Citizen of Heaven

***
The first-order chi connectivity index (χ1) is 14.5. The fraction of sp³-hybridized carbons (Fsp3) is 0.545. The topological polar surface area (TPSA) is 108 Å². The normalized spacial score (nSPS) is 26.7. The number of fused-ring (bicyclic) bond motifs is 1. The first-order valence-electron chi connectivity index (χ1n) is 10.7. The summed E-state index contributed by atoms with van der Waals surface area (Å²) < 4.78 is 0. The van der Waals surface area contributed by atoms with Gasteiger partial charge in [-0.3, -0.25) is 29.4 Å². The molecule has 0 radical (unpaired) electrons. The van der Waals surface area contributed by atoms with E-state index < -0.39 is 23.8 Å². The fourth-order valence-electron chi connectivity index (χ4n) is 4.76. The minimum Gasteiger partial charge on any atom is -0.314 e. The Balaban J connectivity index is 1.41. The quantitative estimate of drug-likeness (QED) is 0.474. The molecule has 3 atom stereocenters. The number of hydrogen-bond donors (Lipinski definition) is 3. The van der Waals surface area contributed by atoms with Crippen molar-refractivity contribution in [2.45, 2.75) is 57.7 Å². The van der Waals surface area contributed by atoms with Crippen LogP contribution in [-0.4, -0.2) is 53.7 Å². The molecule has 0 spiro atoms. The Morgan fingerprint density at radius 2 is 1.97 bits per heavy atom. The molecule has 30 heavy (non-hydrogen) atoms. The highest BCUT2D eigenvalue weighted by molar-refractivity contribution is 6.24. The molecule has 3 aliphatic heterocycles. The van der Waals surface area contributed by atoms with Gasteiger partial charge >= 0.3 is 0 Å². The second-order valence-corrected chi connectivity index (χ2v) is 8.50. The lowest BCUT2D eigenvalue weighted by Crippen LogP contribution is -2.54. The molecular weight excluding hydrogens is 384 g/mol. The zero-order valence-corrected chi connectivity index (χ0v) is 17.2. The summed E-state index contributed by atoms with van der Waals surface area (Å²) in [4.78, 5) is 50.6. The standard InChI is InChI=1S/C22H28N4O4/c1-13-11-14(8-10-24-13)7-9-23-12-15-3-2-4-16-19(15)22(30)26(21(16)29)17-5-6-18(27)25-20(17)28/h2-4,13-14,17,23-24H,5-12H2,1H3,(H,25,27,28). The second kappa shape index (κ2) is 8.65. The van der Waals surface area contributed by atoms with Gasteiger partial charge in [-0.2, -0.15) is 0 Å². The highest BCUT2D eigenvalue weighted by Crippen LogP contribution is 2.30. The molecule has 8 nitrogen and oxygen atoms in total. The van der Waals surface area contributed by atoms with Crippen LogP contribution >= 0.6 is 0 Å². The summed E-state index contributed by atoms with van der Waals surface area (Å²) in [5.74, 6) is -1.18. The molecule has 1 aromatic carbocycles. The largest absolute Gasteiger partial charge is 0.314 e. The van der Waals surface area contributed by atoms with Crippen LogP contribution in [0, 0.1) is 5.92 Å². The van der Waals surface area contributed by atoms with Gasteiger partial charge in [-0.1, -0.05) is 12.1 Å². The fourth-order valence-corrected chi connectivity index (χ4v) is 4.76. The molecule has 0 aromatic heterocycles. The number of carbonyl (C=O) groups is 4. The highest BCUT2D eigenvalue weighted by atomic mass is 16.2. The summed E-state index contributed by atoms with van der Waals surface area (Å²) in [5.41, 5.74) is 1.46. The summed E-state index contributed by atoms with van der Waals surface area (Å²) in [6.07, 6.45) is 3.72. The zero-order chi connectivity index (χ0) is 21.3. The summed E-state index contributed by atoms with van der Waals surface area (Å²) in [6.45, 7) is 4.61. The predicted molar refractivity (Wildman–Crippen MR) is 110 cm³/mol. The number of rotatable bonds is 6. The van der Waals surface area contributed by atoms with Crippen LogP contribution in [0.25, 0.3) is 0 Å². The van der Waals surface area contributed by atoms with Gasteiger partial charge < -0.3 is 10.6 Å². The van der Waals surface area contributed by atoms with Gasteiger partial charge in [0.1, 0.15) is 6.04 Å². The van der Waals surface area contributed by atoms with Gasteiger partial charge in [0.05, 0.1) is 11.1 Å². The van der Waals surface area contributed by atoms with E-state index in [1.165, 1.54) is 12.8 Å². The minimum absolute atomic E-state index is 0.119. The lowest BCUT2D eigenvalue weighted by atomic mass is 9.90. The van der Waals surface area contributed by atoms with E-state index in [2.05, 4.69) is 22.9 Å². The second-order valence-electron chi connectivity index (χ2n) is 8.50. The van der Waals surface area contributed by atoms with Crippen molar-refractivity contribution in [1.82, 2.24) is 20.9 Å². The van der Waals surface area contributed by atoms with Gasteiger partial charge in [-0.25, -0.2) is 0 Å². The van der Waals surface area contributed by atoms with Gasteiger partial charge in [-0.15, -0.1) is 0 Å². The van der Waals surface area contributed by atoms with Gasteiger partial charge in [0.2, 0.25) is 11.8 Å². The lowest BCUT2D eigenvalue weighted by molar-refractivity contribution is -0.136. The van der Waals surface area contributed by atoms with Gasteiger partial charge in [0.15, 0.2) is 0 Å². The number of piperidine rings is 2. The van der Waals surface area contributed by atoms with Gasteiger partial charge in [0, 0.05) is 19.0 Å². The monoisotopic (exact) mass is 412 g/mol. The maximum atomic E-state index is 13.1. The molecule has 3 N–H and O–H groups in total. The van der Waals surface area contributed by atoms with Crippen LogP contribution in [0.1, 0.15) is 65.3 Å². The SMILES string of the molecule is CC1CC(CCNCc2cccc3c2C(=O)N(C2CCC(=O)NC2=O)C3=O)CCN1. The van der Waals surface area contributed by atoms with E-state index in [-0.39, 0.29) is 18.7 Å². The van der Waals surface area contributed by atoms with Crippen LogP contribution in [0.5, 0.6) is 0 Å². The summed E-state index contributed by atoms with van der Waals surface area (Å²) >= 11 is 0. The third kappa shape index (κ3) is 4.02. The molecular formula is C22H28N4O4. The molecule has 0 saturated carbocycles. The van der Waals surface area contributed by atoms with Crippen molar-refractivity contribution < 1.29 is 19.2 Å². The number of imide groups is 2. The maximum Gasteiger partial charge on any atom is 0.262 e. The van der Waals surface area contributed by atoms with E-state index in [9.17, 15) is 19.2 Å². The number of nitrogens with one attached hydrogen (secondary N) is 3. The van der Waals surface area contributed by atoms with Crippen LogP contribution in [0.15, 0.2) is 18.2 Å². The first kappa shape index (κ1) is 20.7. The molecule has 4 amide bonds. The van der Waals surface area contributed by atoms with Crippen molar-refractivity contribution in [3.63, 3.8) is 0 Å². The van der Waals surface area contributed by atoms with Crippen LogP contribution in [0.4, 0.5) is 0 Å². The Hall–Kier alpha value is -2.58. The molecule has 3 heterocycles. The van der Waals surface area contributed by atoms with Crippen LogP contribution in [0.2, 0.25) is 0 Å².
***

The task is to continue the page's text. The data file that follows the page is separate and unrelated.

“Musical diversity is important to me,” Tauren Wells, former frontman of the Christian dance-pop band Royal Tailor, tells Apple Music of the stylistic breadth of his second solo album, Citizen of Heaven. “I want to have who I am expressed in what I do, because I'm a mixture of a lot of different experiences and different cultures—being biracial and being in the church world—but not so sheltered that I haven't experienced other things in the world.” Wells proves himself to be an energetic embodiment of post-genre fluidity over the course of 13 tracks. Some showcase his agile vocal runs, tricky phrasing, breezy earworm hooks, and grasp of several decades’ worth of pop-R&B textures. Elsewhere, he veers into the funky slap bass, jazz chord voicings, and mass choir sound of gospel and the steadily swelling, communally singable uplift of contemporary praise and worship choruses. Even his guest performers—country-pop trio Rascal Flatts, Bethel Music’s Jenn Johnson, and Kirk Franklin, the defining gospel voice of the hip-hop era—hail from far-flung scenes. But at what Wells calls a time of “so much political, social, cultural turmoil, so much tension and dissension,” he made spiritual unity an underlying theme of his songwriting. “So this album is just a reminder that if you feel like a stranger sometimes, it's because you are; if you feel like a foreigner sometimes, it's because we are—because we were not just created for this world, we're created for the next one. We're citizens of heaven.” Here he talks through each of the songs on the album that bears that title. Citizen of Heaven "In the original demo, it really has this Timbaland vibe to it that I really liked. As we were producing it and kind of putting the pieces together, I felt the statement is so strong that the lyric is making that the track has to be a banger. It can be nothing less than just in your face and really aggressive and kind of pushing the limits a bit of what you expect to hear sonically from a song about faith. That really drives a lot of my production decisions and the way that I like vocals treated. I want this to sound like it could live on any Top 40 session even though the content of the song may be different." Like You Love Me "My friends, co-writers, and co-producers on this song, Chuck Butler and Jordan Sapp, came to Houston and we got an Airbnb for four days and we just wrote every day morning to night. This was maybe day three, and we had written some other ideas that we had kind of already started, but this idea completely started from scratch. There are some Christian songs where it's like, 'Well, are they talking about God or are they talking about a girl?' We were talking about that and I was like, 'You know how easy it would be if this was just a song about this guy that's trying to get a girl, but she just keeps dating all these other guys, but you know she really likes you, she really loves you, you're the real one?' Like, 'Come on, girl, you don't even love them like you love me. I mean, why are you wasting your time?' Then Chuck was like, 'You know how I hear that? You don't love them like you love me. Like the sparrows, the stars that God put in the sky.' And I was like, 'Chuck, you're a genius.'" Prelude With Pastor Steven Furtick of Elevation Worship "I can remember where I was sitting when I heard Steven Furtick deliver this message. He was talking about the prophet that scripture talks about, who is running for his life. He's being pursued by his enemies, and he's in a cave and trying to figure out where God is. He's in this identity crisis and consumed with fear. This earthquake happens, and the prophet said he wasn't in the earthquake, and then a fire came and he wasn't in the fire, and strong winds blew and he wasn't in any of those huge moments. Then he heard God whisper, 'What are you doing here in all of this doubt? What are you doing here in all of this fear? How did you get to this place? Do you know who you are? Do you know the purpose and the intention I have for you?' Pastor Steven said, 'I always wondered why God whispers. Why wouldn't God be in the fire? The reason God whispers was because he wanted the prophet to know he was close.' That just hit me so deeply because I've been in so many emotionally charged atmospheres, I've been in the places where you would think God would be the closest, and yet where we really find him is in the whisper. It's in the moment that we're not really even looking for him. He speaks to us like that because he's right there with us in the middle of our fears, in the middle of our doubt, in the middle of our addictions, in the middle of our struggles. So I wanted that to be a part of the album. I hoped that it would hit people the way that it hit me." Close "Something that I learned from Maroon 5, if you listen to their songs, they're some of the saddest songs you've ever heard, but they're uptempo tracks. So they reverse-engineer the lyrics to work against what you're hearing, so this idea kind of gets stuck within your heart. I've approached songwriting like that sometimes, and I felt like this was the perfect time. I felt like the layup is you write it as a ballad, and it would be more powerful, actually, if I could do it as a hook that people would be singing to themselves all day, just to get that in your heart and your spirit like God is close to you. So I wanted that to make it as sticky as possible." Perfect Peace "That song, I think, carries peace. It kind of gets you into a place of being relaxed and calm and still. That's what you'd only experience through intimacy, and the relationship that we have with Jesus is an intimate relationship. When we allow songs like this to be sung over all the craziness in our lives, then we can actually feel God's presence in it. When I first got that melody, it was just so what I needed, and I love how it came out. We actually kept the demo vocals. I tried to go in and recut it, and it just wasn't the same." Famous For (I Believe) "I have at least enough humility to say, 'I know I'm not going to write the best songs; there's going to be better songs.' This was a song that I heard that I didn't write on originally, but I just knew that there was something to it, that it was special. I thought it was a perfect opportunity to bring in a friend of mine, Jenn Johnson [of Bethel Music], who leads worship and has been a part of so many worship songs that have helped so many people connect with God. I thought it would elevate it so much further beyond just what I can do." Millionaire (Good Like That) "I listened to gospel music, sang gospel music, wrote gospel music, recorded gospel music as a kid, a teenager, and when I was younger in college. The first songs that I wrote were choir songs. So we sang, my sister and I, all of the Kirk [Franklin] songs, from God's Property, Nu Nation, Rebirth, all that stuff. I wrote it with two friends of mine. I was out on tour with Danny Gokey and his music director, Eric Ramey, who is a producer, singer, and songwriter, and his keyboard player Monty also is an incredible musician and songwriter. So we were writing throughout the tour. I came into the dressing room one day and they were singing this hook. So we finished out the song together and I said, 'We have to get Kirk Franklin on the song.' I went to Dallas in the studio with him and I asked him if he would produce it, and he said that he would. So he brought his singers and we got it captured. It's just so special for so many reasons for me, having loved him growing up and then getting to work on something with him." Done "I started leading worship when I was 16, and that was my entry point into music. I was singing songs for the church, and more so than even singing songs was bringing people into God's presence. If I can just pull back the curtain with a worship song for people to see what Jesus has done, then that's the real win, and this song so clearly articulates that. It's a song about the gospel, about how each thing that Jesus went through in his death, burial, and resurrection had a direct correlation with what he does in our lives. I want that to be sung by people. I want that truth to be declared, because the gospel is the most powerful message that there is." Miracle "Michael Jackson was my favorite artist growing up. I happen to have a voice that leans itself to that. These are the tools that I got, these are the experiences I had, this is what I was exposed to. What I love about it is that it's another genre-defying song, because people like to put Christian music in a neat little box: It all has to sound like this, all has to look like this. Even when we were writing it, my producer on that, Jordan Sapp, said, 'I never get to make music like this.' I don't want to rot away on the inside creatively, because for some reason we feel like we have to because we make music about our faith. I don't care what you believe—when this song comes on, you're going to move." Until Grace "When I wrote this song with Ethan Hulse and Chuck Butler, it felt like it had a country thing to it. Some people may look at me and may look at my body of work so far and be like, 'Oh, country music, huh?' But what they wouldn't know is I was 13 when I heard my first Rascal Flatts song, 'Prayin' for Daylight,' and I can sing every word to that song, and every word to multiple albums. So it felt very natural for me to do this. The fact that they were gracious enough to get on the song and make it happen is just a dream." Trenches "In my own life, I've kind of struggled with entering into the pain of other people, not knowing what to say, not knowing what to do. So the answer for me has been to withdraw, but that distance only creates more dissonance really, relationally. So I want to learn from the example of Jesus. He actually climbs into the trenches with us. If you're fighting cancer, he's in the trenches with you. If you're going through a divorce, he's in the trenches with you. If you're wrestling with your identity, he's in the trenches. He's not like, 'I don't know what to say. I don't know what to do.' That is the reality of what we believe. It's the God of all creation, becoming a human being and stepping into these dust-filled streets and walking with us. I really believe that this song's going to minister to a lot of people that feel like they've been fighting alone." Love's Worth the Fight "This one came from just difficult times in marriage, honestly. My wife and I, we've been married nine years, we have three kids, and a couple of years ago we went through a really difficult season of life. I was dealing with a bunch of stuff that I had internalized and shoved down deep, and it triggered things that she was dealing with and struggling with. I sat down at the piano and wrote the chorus. The heart of it for me was we have something so special together. We have this beautiful life together, we have these beautiful kids together, we have have this beautiful love story—this is worth the fight. If it hurts and it's painful and it's difficult, it's worth it. I think that there is a broader application to where we are culturally and what people are fighting through, and struggling with, and having conversations about, but it's really that the bottom line to me is this girl that I have vowed my life to is worth fighting for. I wanted to have a song that was more aimed at that idea directly, because it seems a lot of Christian songs won't really go there." Carry On "Once we finished the demo, my wife's cousins had a baby that was stillborn. I just had the demo version of the song and I sent it to them as a source of encouragement and they ended up playing it at her memorial service. I just had a sense right from the start that it was that type of song, that it would be a song for people that are going through loss you can't quantify, through difficulty in life that you can't quite wrap your mind around, and you're down to walk through it if you know that you don't have to walk through it alone."